With respect to the second question of the study, it came out that women take more selfies than men and are more driven by inner motives (“I take selfies to show who I am and how I feel”). Results also reveal that women more than men hope to get positive comments from their friends on social networks and fear negative comments. As to the last question the study set out answer, it emerged that three are the personality traits mostly associated with selfie takers. Compared to non-selfie takers, selfie takers are more extravert – i.e. more sociable and enthusiastic, with high social skills – and more conscientious, that is more caution and self-controlled with a tendency to plan rather than act impulsively. Those who score high on extraversion are more likely to take selfies to show how they feel”, while people scoring high on conscientiousness are not particularly interested in other people’s comments, either positive or negative. Finally, people scoring high on the third trait, neuroticism or emotional instability – which is typical of people with a tendency to experience negative emotions such as anger and sadness, and who often don’t trust others – are significantly more likely to fear getting negative comments.
Gianni Riotta, journalist and writer, was one of the other speakers at the meeting. Riotta uses the Internet and social media profusely, and authored among others the book Il web ci rende liberi? (Einaudi) (Does the web make us free?).
According to Riotta – who taught Communication at Princeton University and resides in New York – there are huge differences between the US and Europe when it comes to progress and technology in general. In the US, people are generally more open to change, trust technology and modernisation. Riotta thinks Italian society has been lagging, and Italians fear innovation, they use the internet, but not with the same searching attitude that people in other countries have. International and domestic studies have long shown that Italians have a predilection for social networks, especially FB which is preferred over Twitter except for young people who prefer Twitter and Whatsapp.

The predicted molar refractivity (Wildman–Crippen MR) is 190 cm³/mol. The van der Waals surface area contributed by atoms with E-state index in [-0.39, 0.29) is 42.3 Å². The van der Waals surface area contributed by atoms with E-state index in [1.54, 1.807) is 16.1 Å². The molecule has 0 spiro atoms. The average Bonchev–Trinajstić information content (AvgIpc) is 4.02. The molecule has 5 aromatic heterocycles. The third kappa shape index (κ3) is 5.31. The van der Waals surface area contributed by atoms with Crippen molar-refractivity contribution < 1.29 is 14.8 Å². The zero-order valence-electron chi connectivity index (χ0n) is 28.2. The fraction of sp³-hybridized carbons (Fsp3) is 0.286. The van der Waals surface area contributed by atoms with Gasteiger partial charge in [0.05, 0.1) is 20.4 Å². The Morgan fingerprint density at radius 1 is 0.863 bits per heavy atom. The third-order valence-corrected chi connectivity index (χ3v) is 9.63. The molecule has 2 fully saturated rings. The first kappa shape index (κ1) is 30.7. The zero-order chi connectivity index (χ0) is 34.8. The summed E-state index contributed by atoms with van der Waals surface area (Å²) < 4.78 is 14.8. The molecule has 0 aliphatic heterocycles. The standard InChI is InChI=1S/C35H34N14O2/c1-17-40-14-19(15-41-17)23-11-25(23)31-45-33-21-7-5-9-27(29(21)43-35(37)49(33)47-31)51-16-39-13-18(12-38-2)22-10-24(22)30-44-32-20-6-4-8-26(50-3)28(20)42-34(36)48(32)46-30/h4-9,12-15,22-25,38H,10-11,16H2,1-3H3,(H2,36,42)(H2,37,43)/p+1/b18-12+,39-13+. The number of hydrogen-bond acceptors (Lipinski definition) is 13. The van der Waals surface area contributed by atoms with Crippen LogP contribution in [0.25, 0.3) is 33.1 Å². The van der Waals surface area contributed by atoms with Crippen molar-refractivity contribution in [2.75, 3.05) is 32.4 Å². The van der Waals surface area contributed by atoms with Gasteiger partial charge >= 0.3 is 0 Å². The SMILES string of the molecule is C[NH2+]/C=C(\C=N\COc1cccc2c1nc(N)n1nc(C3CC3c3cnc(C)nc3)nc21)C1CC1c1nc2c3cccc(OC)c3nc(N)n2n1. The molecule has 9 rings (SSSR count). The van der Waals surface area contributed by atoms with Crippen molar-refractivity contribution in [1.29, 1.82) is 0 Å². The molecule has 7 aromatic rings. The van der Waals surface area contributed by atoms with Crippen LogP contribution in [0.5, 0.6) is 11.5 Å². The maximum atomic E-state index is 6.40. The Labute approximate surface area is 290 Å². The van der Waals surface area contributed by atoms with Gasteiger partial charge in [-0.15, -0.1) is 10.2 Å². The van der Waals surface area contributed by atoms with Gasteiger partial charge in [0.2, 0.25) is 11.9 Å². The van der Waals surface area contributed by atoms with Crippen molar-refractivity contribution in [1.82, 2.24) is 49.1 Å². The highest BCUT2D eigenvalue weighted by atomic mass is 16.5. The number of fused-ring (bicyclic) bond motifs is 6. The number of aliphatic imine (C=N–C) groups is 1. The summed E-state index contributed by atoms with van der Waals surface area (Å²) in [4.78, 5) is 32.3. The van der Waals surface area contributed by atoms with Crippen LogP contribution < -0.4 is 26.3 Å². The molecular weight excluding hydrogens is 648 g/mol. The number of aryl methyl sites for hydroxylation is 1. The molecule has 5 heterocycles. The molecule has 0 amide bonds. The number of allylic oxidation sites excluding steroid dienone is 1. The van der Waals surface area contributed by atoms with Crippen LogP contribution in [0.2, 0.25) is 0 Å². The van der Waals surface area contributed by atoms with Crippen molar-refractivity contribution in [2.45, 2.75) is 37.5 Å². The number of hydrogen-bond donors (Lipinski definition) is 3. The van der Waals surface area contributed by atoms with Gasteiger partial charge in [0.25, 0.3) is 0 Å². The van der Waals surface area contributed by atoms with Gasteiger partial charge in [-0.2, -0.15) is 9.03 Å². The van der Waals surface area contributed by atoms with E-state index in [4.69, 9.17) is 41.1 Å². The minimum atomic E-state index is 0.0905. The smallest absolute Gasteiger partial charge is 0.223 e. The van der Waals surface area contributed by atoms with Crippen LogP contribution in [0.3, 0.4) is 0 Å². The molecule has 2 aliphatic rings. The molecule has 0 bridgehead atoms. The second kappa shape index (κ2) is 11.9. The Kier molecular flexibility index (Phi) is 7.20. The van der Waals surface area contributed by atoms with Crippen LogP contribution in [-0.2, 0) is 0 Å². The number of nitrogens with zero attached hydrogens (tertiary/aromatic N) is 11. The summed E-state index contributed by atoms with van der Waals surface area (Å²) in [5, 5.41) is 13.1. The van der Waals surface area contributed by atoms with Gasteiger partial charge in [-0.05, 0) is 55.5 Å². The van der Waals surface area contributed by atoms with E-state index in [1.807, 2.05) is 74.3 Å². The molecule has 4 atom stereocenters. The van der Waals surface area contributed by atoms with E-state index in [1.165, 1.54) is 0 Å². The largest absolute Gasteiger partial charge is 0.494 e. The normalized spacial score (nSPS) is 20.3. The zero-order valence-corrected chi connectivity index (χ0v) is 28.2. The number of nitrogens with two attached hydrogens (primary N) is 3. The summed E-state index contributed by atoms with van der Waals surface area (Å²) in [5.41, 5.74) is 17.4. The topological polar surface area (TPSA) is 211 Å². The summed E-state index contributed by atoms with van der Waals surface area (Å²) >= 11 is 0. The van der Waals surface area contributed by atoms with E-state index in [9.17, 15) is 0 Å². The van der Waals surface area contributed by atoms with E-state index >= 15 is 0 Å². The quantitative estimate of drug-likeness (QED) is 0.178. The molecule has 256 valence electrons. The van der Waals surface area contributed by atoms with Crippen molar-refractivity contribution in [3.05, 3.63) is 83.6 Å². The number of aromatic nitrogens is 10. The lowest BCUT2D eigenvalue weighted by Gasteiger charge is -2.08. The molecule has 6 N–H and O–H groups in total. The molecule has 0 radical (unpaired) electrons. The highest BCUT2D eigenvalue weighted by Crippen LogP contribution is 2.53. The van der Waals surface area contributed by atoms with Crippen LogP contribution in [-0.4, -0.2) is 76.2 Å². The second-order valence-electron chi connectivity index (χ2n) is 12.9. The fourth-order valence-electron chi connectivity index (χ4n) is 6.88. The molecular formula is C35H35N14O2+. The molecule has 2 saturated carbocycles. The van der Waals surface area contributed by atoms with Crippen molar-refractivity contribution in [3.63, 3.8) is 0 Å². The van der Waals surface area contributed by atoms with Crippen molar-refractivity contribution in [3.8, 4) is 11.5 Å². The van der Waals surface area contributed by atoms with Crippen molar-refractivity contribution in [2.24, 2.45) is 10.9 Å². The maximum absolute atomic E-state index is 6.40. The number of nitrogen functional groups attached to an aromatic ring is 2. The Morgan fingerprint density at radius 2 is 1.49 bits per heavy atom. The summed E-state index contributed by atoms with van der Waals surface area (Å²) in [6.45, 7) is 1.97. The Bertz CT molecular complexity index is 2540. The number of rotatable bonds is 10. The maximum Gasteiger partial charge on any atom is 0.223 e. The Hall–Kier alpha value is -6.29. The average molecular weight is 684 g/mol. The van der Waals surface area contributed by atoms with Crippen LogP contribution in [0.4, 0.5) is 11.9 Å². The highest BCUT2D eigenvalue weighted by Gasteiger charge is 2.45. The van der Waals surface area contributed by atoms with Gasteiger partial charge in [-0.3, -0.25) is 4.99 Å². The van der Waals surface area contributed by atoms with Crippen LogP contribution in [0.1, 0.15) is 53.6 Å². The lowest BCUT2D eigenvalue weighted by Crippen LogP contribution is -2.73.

Another prominent speaker, Kate Davis, assistant professor at The University of Washington Information School, and author with Howard Gardner of “The App Generation: How Today’s Youth Navigate Identity, Intimacy, and Imagination in a Digital World” tackled a crucial question: what are the implications of growing up in a digital world on young people’s development? In her presentation, Davis explored the role of digital media in three crucial areas of adolescent life: identity, intimacy, and imagination. Drawing on an extensive and varied research program with colleagues at Harvard University, including interviews with young people, focus groups with individuals who work with youth, and a unique analysis of kid’s drawings and paintings before and after the digital revolution, she explored both the potentials and drawbacks of new media technologies for today’s young people. Using the metaphor of the “app” she spoke about those uses of technology that promote a strong sense of identity, encourage deep relationships, and stimulate creativity, and those that pose challenges to youth’s development, in the three crucial areas of identity, intimacy, and imagination.